Human rights advocates from across Asia continue calls for refugee legislation in Taiwan
Taipei, 26 October 2017, 12.00: This week a delegation of refugee experts, lawyers and civil society activists from across Asia convened in the Republic of China (Taiwan) to provide further support for Taiwan to pass their pending draft refugee legislation. Building upon previous initiatives by the Asia Pacific Refugee Rights Network (APRRN) and the Taiwan Association for Human Rights (TAHR) to develop of a comprehensive refugee protection system in Taiwan, a series of events took place with judges, legislators, lawyers and the National Immigration Agency.
Official data shows that the number of people claiming asylum annually in Taiwan is minimal, however testimony from those working on refugee issues suggest it very much remains a problematic issue. According to the Taiwan Association for Human Rights, a locally based non-governmental organization that has been working for refugees for more than fifteen years, in 2017 alone there have been more than 10 cases of refugees claiming international protection. Eeling Chiu, TAHR’s Secretary General, noted that they “have seen a number of cases this year where the National Immigration Agency seemed at a loss of how to progress the claim. Without passing a law, Taiwan is simply using a Band-Aid to cure a broken bone, an approach which is profoundly flawed.” In addition, Allan Mackey from the International Association of Refugee Law Judges (IARLJ) also noted that “Taiwan is a highly progressive society when it comes to human rights and it has the potential to be a model not only in East Asia, but also the world.”
On 26 October, the international delegation met with the Vice-President of the Taiwanese Legislative Yuan and members of parliament. Open and frank discussions on refugee protection were had, including an in-depth dialogue on ethical practices in Refugee Status Determination processes. Complementing the meeting with government representatives, a series of training are also slated for 27–28 October 2017 to build capacity for successful implementation of the refugee law.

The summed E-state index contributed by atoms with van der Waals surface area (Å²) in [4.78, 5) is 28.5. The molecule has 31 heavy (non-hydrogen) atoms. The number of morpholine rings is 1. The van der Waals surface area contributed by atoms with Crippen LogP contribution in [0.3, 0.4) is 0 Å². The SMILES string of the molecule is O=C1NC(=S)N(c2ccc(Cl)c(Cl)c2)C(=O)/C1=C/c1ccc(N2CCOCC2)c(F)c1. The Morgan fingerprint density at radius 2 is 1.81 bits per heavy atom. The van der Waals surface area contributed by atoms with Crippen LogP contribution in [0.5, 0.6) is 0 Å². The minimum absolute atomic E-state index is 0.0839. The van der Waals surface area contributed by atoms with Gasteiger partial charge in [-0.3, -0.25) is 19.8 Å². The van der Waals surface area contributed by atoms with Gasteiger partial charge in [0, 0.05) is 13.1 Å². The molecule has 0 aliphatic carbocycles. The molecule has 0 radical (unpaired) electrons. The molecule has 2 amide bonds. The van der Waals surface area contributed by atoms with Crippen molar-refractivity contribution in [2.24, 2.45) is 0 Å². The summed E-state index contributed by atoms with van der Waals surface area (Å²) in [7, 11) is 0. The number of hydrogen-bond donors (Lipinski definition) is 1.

In addition to bilateral meetings and trainings, an East Asia Refugee Forum, hosted by the Human Rights Program at Soochow University was also held to raise public awareness of refugee issues in East Asia. Mr Yiombi Thona, a refugee currently residing in South Korea shared his experiences and his recommendations towards the Taiwanese Government during the forum. “I arrived in Korea where I was given no help, no support and no assistance. However, over the 17 years I have been in Korea, I have seen a significant shift in the way the Korean Government approaches refugee issues. As another leading nation in the region, Taiwan must also begin to take the steps needed to share responsibility in the region.”
A key message brought forward by the delegation throughout the trip was the need for the government to engage with civil society and other stakeholders in its efforts to build a legal framework in line with international norms and best practices. Furthermore it encouraged the government to take a proactive approach in a number of different areas including legal aid, interpretation and translation services and humanitarian support provision.
Evan Jones, Programme Coordinator at the Asia Pacific Refugee Rights Network said “the proactive engagement by the Taiwanese government to engage in constructive dialogue on the draft refugee law should be acknowledged. However, since earlier this year, we have not seen any progress. The government must advance this process and commit to effective implementation, once the law has passed. It is imperative that there be a shift globally towards collectively sharing in the responsibility of protecting people who have fled their countries.”
Notes to the editor:
This week the government of the Republic of China hosted a delegation from the Asia Pacific Refugee Rights Network to discuss the pending draft refugee legislation and the preconditions for successful implementation. The international delegates who travelled to Taipei are all members of the Asia Pacific Refugee Rights Network and each brings with them an expertise in refugee legal aid, advocacy, government engagement and service provision.
In July 2016, the Taiwanese Legislative Yuan passed the first of three readings of Taiwan’s draft refugee legislation. This positive move is welcomed by civil society and is seen as a strong example of Taiwan’s positive and important role in the region. As a non-member state of the United Nations, Taiwan is unable to ratify the 1951 Refugee Convention or its 1967 Protocol, but there is nothing stopping Taiwan from implementing the Refugee Convention and Protocol the same way it has the ICCPR, ICESCR, CRC, CRPD and CEDAW.
The Asia Pacific Refugee Rights Network is a vibrant network of over 300 civil society organisations and individuals from 28 countries in the Asia Pacific region committed to advancing the rights of refugees, through joint advocacy, capacity-strengthening, resource sharing and outreach.